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Virtual robot outlines damaged heart muscle


In a joint project with the STW Technology Foundation, medical information technologists from Leiden have developed a virtual robot which meticulously scans the heart muscle using images of the heart. The contours detector reduces the work of specialists and does not affect the patients. The research group will present the results in the middle of May at a congress in Honolulu.

To map the condition of a patient’s heart, physicians have until now used a series of MRI images (magnetic resonance imaging). The images provide 10 cross-sections of the heart on 20 phases during a single heartbeat. Then on at least 40 of the 200 images the physician marks the contours of the heart muscle by hand. This very accurately but subjectively reveals where the heart muscle is less thick during the heartbeat. These parts of the heart wall have already died or receive less oxygen upon exertion. If the physician requires more information, he marks all 200 images.

In the newly-developed contours detector, a virtual robot delineates the heart boundaries on the MRI images. The contours indicate where the heart wall lies and therefore the thickness of the heart muscle at any given point. The robot is objective and self-learning. When the image has too little contrast for a boundary line to be drawn with certainty, the robot ’remembers’ an example from a previous `training`. Together with the rules dictated by the programmers, the intelligent system then constructs a ‘surgically precise’ contour. This makes the time-consuming drawing of the contours by hand obsolete. Patients are not even aware of the robot, as the entire process takes place in the computer using stored MRI images.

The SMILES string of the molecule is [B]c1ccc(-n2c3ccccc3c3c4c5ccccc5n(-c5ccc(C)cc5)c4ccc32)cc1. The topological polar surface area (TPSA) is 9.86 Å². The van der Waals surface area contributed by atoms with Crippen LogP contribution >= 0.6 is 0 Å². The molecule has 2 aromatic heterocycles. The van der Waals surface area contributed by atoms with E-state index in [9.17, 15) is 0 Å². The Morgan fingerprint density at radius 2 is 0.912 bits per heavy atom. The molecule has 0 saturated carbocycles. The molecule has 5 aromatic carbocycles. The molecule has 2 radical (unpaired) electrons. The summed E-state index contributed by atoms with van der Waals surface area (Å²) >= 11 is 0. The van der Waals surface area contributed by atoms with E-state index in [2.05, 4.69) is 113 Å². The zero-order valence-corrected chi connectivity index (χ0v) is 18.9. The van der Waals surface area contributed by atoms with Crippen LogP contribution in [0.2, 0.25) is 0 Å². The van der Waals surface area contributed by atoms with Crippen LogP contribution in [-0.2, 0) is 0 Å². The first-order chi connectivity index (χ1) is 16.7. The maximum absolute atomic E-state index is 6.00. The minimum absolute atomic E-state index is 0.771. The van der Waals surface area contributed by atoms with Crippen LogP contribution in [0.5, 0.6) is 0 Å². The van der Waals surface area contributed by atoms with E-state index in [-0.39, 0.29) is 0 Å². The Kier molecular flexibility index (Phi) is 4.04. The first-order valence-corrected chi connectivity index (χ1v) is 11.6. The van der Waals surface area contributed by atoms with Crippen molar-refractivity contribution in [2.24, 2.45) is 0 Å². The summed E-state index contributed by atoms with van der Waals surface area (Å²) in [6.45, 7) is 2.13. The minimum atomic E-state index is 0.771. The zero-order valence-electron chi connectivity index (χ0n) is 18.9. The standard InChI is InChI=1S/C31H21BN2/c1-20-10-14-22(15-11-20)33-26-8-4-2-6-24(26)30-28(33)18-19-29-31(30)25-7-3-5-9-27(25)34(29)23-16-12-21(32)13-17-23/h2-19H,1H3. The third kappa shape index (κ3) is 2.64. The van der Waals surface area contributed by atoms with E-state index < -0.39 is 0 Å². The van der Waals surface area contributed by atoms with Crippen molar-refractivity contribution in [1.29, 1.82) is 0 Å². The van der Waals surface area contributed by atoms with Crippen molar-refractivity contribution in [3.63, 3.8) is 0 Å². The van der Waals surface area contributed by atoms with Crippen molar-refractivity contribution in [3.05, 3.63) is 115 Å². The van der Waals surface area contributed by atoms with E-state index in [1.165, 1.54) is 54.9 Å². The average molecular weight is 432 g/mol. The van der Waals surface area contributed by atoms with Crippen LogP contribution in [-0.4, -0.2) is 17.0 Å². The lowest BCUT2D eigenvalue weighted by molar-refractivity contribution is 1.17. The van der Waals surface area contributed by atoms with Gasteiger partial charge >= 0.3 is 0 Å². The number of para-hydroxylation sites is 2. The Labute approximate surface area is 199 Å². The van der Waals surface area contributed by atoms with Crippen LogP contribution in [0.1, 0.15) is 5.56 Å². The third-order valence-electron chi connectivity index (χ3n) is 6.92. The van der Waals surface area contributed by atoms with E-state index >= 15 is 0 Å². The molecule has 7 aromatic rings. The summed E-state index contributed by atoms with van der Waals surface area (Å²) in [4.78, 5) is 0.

The robot moves like a car along the heart wall, drawing the contours on the images as it goes. The size, speed and minimum turning circle of the virtual vehicle are adjusted by the researchers to the individual properties of the patient’s heart, such as the weight and the amount of blood the heart can pump. Sensors on the front and side of the robot help it to navigate ‘safely’ so that it does not collide with the wall.

In this joint project with the STW Technology Foundation, the researchers from Leiden University Medical Center limited themselves to the automatic outlining of the left ventricle in the heart because this pumps blood to the body.

Michel Philippens | alphagalileo

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